In competitive cycling, the kit (or uniform) is the standard equipment and attire worn specifically by athletes participating in the sport. The outfits differ from the clothes worn in other forms of cycling, such as commuting and recreational cycling (for which people are likely to wear ordinary street clothes,[1] perhaps with a coat or rain cape[2]). Competitive kit uses technical and performance materials and features to improve efficiency and comfort. The UCI specify the kit and the design the riders use.[3]

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A road cyclist wearing a typical summer cycling kit.
Rear view of the summer cycling kit, featuring a jersey with back pockets and bib shorts with padding.

Cycling kits have evolved significantly since the early days of the sport when participants wore wool jerseys.[4] Recent advances in manufacturing and technology have enabled lighter, more comfortable, colourful and complex designs to be made.[5] Cycling kits nowadays are made primarily with synthetic materials, such as Lycra, which conforms to the body, thereby reducing drag by eliminating loose fabric as well as increase in comfort.[6] Made-to-order custom kits with tailored cuts made to order are becoming increasingly common for individuals, clubs and teams to produce kits with custom designs. Notable brands include Adidas, Castelli, Pearl Izumi, Rapha and Santini SMS.

Cycling kits in professional races are usually featured with sponsor logos and advertising, and specific colours and/or patterns signify certain position or a leader in a race. In a race, cyclists pin number tags of the race on the back of the jersey (and another on the bike).[7] To generate revenue for the professional teams, replica kits are generally made available for fans to purchase.

Equipment for the cyclist edit

Basic equipment edit

The basic equipment set out in the UCI technical regulation guide (Section 3: riders’ clothing) includes a jersey with sleeves, a pair of shorts and possibly a skinsuit.[8]

Generally speaking, the typical summer cycling kit (whether racing or not) consists of:[9][10][11][12]

  • Helmet: head protection in case of a fall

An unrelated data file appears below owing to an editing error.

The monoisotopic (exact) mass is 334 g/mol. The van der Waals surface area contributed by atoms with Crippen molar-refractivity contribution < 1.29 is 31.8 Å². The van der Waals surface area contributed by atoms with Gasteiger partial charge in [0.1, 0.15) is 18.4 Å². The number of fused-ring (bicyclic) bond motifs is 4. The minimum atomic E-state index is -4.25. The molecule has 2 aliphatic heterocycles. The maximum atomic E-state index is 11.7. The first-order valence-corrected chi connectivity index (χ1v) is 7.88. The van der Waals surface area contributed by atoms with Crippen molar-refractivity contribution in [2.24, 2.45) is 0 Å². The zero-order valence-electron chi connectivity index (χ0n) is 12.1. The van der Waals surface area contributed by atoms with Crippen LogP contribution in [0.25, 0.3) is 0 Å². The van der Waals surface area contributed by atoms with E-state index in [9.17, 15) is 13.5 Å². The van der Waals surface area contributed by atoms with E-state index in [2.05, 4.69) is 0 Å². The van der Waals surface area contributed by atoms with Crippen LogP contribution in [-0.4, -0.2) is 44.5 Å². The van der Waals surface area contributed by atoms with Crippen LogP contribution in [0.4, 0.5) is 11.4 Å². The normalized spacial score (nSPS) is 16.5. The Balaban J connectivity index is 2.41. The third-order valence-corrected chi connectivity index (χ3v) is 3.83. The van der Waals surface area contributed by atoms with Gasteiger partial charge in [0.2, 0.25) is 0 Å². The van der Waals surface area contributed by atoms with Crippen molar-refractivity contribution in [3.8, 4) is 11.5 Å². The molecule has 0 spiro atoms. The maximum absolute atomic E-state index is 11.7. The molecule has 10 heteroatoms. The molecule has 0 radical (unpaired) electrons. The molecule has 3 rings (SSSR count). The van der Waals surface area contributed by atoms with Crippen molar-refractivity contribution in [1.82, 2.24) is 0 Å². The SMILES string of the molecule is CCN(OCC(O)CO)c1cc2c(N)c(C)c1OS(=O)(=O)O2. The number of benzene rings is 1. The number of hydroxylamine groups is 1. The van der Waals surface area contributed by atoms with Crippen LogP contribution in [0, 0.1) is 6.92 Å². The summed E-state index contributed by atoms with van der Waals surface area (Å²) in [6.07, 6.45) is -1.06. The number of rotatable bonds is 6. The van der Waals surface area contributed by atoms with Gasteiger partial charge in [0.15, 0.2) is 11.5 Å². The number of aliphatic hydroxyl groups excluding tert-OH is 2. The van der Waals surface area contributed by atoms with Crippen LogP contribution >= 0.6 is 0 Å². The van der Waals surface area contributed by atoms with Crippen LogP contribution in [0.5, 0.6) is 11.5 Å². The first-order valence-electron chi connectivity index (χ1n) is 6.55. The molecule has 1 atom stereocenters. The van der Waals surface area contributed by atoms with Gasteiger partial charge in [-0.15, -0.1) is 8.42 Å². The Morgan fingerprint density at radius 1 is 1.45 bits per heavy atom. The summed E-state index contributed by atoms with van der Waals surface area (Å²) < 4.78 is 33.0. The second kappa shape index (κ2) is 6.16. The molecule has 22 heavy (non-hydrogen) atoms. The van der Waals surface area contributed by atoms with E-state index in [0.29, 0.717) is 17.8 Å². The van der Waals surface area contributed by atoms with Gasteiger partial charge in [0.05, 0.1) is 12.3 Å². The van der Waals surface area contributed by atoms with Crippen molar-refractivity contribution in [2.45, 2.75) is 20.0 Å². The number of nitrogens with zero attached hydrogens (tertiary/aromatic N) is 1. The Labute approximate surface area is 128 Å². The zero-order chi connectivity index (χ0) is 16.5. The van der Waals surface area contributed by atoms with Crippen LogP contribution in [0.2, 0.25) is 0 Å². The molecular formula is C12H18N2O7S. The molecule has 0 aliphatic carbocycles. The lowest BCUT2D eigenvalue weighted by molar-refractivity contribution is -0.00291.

• Cycling jersey: covering the torso
  • Bib shorts or shorts for the lower half of the body and often includes pads for added comfort
  • Skinsuit, an alternative one-piece combining the jersey and shorts commonly used in time trials
  • Socks, typically medium length
  • Cycling shoes: specialised shoes with stiff soles for efficient power transfer with cleats: to attach to the pedals

and in spring/autumn the additional pieces:[11]

  • Gilet: often thin and packable in the back pocket for colder or windy days
  • Arm warmers: sleeves that can be worn separately
  • Leg warmers: similar to leggings offering additional warmth
  • Baselayer: worn beneath the jersey and the straps of the bib shorts for additional warmth

and in winter the additional pieces:[11][13][14]

  • Head warmer or cap: added protection from wind and rain, which may also cover the ears
  • Neck warmer: protection for the neck, instead of a scarf (that may fall off)
  • Jacket: jackets can be thin or insulated, windproof and/or waterproof for chilly days
  • Bib tights instead of bib shorts and leg warmers: insulated/lined, full length versions of the bib shorts
  • Booties (overshoes): neoprene or rubber shoe covers that keeps the shoes dry by preventing water ingress from sprays and/or rain

Accessories edit

The following optional pieces can be worn by the cyclist for additional comfort or performance monitoring:

Gallery edit

Example of a summer cycling kit.
Typical spring/autumn cycling attire comprises the summer kit with an additional insulated vest and arm warmers. Also worn is a pair of sunglasses resting on the helmet vents.
Typical winter cycling attire comprises head and neck warmers, gloves, jacket, bib tights and booties.

See also edit

Cycling in general

Cycling as a sport

Exercise clothing and fabrics

References edit

  1. ^ Wagenbuur, Mark (27 May 2012). "Lycra in the streets of the Netherlands". BICYCLE DUTCH., "US cycling from a Dutch perspective". BICYCLE DUTCH. 19 June 2013., "Summer cycling". BICYCLE DUTCH. 26 June 2013.
  2. ^ Wagenbuur, Mark (3 December 2014). "Cycling on a rainy autumn day in Utrecht". BICYCLE DUTCH.
  4. ^ "Cycling Jersey: A Robust History, From Bland to Colorful to Current Trends". See Me Wear High Visibility Cycling Jerseys. 2018-03-08. Retrieved 2022-10-17.
  5. ^ Brown, John. "The Importance of a Cycling Jersey". Retrieved 2022-10-17.
  6. ^ "Why do cyclists wear lycra? – Cycology Clothing AUS". Retrieved 2022-10-17.
  7. ^ "Auscycling Technical Regulations: Road Version 1.2" (PDF).
  9. ^ "What to wear on a bike ride: essential guide for commuting and road cycling". BikeRadar. Retrieved 2022-10-17.
  10. ^ "How to dress for cycling in the summer: a buyer's guide to staying cool on the bike". BikeRadar. Retrieved 2022-10-17.
  11. ^ a b c "Cycling Clothing Guide - Approved cycling". Approved Cycling. Retrieved 2022-10-17.
  12. ^ "The best summer cycling clothes to keep you cool on the bike Approved". Approved Cycling. Retrieved 2022-10-17.
  13. ^ "How to wear cycling gear in cold weather". Bicycle Queensland. Retrieved 2022-10-17.
  14. ^ "Buyers guide: What to wear cycling in winter". Cyclist. Retrieved 2022-10-17.